• What evidence does Barkow present to challenge the prevailing notion that longer sentences and harsher punishments are effective in reducing crime rates? How do alternative approaches, such as community‐​based programs and restorative justice, offer a more successful path toward rehabilitation and reducing recidivism?
  • Barkow emphasizes the human cost of mass incarceration. Discuss the impact of mass incarceration on individuals, families, and communities. How do the collateral consequences of incarceration perpetuate the cycle of criminal behavior?
  • Barkow proposes several policy reforms to break the cycle of mass incarceration. Choose one of these reforms and discuss its potential impact on reducing the prison population while maintaining public safety. How can this reform address the root causes of crime and promote rehabilitation?
  • What are Barkow’s arguments for a more compassionate and evidence‐​based approach to criminal justice? What key principles does she recommend that should guide the reform of the criminal justice system? Discuss the potential benefits of adopting these principles in terms of reducing mass incarceration and creating a more equitable system of punishment and rehabilitation.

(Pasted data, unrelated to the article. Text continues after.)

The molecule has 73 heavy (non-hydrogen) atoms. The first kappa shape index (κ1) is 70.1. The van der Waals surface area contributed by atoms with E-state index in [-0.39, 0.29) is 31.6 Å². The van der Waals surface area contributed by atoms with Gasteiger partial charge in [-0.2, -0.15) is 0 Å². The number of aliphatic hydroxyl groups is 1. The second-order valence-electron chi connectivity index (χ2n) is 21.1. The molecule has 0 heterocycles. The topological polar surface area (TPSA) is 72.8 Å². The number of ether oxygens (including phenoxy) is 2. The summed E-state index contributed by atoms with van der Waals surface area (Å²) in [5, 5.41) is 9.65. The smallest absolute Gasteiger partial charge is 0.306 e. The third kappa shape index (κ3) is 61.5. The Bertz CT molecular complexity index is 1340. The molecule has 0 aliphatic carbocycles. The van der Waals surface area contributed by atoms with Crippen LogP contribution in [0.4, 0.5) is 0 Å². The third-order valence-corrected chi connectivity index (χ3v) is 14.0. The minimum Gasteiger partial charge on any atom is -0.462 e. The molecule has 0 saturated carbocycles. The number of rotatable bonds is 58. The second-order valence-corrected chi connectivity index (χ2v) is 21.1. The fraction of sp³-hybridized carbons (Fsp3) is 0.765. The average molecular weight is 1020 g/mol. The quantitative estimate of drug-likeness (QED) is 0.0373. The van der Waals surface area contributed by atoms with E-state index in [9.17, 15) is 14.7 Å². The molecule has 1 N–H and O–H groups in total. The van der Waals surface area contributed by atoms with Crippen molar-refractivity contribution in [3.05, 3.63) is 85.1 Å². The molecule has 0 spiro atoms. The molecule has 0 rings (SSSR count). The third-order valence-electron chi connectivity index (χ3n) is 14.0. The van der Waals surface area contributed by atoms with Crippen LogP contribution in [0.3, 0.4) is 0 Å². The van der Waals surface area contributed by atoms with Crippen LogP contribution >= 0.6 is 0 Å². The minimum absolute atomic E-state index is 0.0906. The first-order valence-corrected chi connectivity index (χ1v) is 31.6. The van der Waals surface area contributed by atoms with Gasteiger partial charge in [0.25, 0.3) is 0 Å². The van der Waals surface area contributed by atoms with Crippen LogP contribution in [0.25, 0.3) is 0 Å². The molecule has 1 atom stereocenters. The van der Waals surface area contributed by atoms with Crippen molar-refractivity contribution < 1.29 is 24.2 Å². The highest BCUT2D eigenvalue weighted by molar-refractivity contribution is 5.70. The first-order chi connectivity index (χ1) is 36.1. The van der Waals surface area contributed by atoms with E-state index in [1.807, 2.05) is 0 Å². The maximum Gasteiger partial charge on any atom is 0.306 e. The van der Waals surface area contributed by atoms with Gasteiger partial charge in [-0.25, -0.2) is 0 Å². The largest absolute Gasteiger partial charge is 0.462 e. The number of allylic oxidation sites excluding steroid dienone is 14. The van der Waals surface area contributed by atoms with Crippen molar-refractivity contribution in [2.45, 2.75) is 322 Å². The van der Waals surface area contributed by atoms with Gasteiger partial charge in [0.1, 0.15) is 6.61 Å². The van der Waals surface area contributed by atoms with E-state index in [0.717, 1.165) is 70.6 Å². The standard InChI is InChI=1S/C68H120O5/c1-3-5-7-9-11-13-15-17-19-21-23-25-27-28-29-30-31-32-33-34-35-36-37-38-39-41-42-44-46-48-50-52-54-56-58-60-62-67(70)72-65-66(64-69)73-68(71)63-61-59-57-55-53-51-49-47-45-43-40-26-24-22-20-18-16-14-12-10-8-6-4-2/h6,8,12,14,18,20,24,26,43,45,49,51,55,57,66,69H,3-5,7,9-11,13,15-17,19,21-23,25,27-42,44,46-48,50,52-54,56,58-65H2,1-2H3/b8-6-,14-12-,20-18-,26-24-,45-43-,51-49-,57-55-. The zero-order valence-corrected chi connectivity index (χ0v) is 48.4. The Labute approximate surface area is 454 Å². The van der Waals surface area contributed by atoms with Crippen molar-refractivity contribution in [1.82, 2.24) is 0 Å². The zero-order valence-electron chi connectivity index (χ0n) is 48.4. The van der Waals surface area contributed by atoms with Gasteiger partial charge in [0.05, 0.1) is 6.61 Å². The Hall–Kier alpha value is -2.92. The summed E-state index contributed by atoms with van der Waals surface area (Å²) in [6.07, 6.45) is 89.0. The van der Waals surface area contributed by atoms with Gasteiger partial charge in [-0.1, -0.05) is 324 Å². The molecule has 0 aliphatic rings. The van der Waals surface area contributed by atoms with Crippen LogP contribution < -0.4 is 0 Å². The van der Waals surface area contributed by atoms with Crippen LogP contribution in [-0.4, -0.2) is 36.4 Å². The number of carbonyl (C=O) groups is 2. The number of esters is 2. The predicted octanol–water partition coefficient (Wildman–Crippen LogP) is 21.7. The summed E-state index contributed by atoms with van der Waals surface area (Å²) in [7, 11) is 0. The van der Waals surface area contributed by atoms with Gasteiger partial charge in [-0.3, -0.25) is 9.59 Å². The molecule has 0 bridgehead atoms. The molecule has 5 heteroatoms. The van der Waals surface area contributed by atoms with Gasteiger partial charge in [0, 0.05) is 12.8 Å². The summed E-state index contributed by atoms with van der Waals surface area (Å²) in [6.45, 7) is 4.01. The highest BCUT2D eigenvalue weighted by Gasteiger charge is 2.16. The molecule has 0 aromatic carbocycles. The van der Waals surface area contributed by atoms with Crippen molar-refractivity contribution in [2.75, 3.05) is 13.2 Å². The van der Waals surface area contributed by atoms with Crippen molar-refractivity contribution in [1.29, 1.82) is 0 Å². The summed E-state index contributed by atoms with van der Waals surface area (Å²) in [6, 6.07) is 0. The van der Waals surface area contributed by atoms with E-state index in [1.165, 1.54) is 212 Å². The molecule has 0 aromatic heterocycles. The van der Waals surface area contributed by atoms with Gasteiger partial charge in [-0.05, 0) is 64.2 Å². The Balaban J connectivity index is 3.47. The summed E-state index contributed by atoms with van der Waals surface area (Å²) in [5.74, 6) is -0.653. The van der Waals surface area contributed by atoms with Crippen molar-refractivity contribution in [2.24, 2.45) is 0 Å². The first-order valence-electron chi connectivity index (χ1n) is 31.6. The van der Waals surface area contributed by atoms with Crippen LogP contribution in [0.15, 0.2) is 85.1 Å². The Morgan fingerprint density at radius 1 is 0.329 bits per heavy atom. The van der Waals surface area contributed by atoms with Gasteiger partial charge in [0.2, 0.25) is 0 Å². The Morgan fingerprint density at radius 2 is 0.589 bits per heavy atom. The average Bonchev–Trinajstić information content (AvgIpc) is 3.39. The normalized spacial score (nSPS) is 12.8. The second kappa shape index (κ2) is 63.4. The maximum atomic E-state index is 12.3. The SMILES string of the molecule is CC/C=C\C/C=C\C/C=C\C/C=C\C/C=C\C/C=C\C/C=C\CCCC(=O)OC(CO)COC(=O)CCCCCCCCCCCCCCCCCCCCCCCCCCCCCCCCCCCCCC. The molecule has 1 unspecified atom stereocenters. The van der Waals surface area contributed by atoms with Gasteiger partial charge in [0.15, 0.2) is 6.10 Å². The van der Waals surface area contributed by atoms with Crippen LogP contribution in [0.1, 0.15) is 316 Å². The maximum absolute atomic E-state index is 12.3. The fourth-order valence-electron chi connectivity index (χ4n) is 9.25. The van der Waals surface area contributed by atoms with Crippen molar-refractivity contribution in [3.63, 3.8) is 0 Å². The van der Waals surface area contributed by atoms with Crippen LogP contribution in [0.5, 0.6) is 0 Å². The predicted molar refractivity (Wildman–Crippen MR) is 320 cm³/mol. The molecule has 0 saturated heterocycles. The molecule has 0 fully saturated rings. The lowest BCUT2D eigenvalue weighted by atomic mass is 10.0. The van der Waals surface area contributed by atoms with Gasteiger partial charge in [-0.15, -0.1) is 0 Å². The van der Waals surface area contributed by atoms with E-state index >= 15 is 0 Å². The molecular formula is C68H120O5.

Annotation Checklist

  • Use a question mark for points that are confusing or spark a question.
  • Circle words and phrases you don’t know.
  • Use a star or highlighter to note important points.
  • Write an explanation point for something surprising.
  • Use of the margin to write your reactions to the text.

Common Core State Standards

  • CCSS.ELA-LITERACY.RI.9–10.1: Cite strong and thorough textual evidence to support analysis of what the text explicitly says, as well as inferences drawn from the text.
  • CCSS.ELA-LITERACY.RI.9–10.2: Determine a central idea of a text and analyze its development over the course of the text, including how it emerges and is shaped and refined by specific details; provide an objective summary of the text.
  • CCSS.ELA-LITERACY.RI.9–10.8: Delineate and evaluate the argument and specific claims in a text, assessing whether the reasoning is valid and the evidence is relevant and sufficient; identify false statements and fallacious reasoning.
  • CCSS.ELA-LITERACY.SL.9–10.1: Initiate and participate effectively in a range of collaborative discussions (one‐​on‐​one, group, and teacher‐​led) with diverse partners on grade 9–10 topics, texts, and issues, building on others’ ideas and expressing their own clearly and persuasively.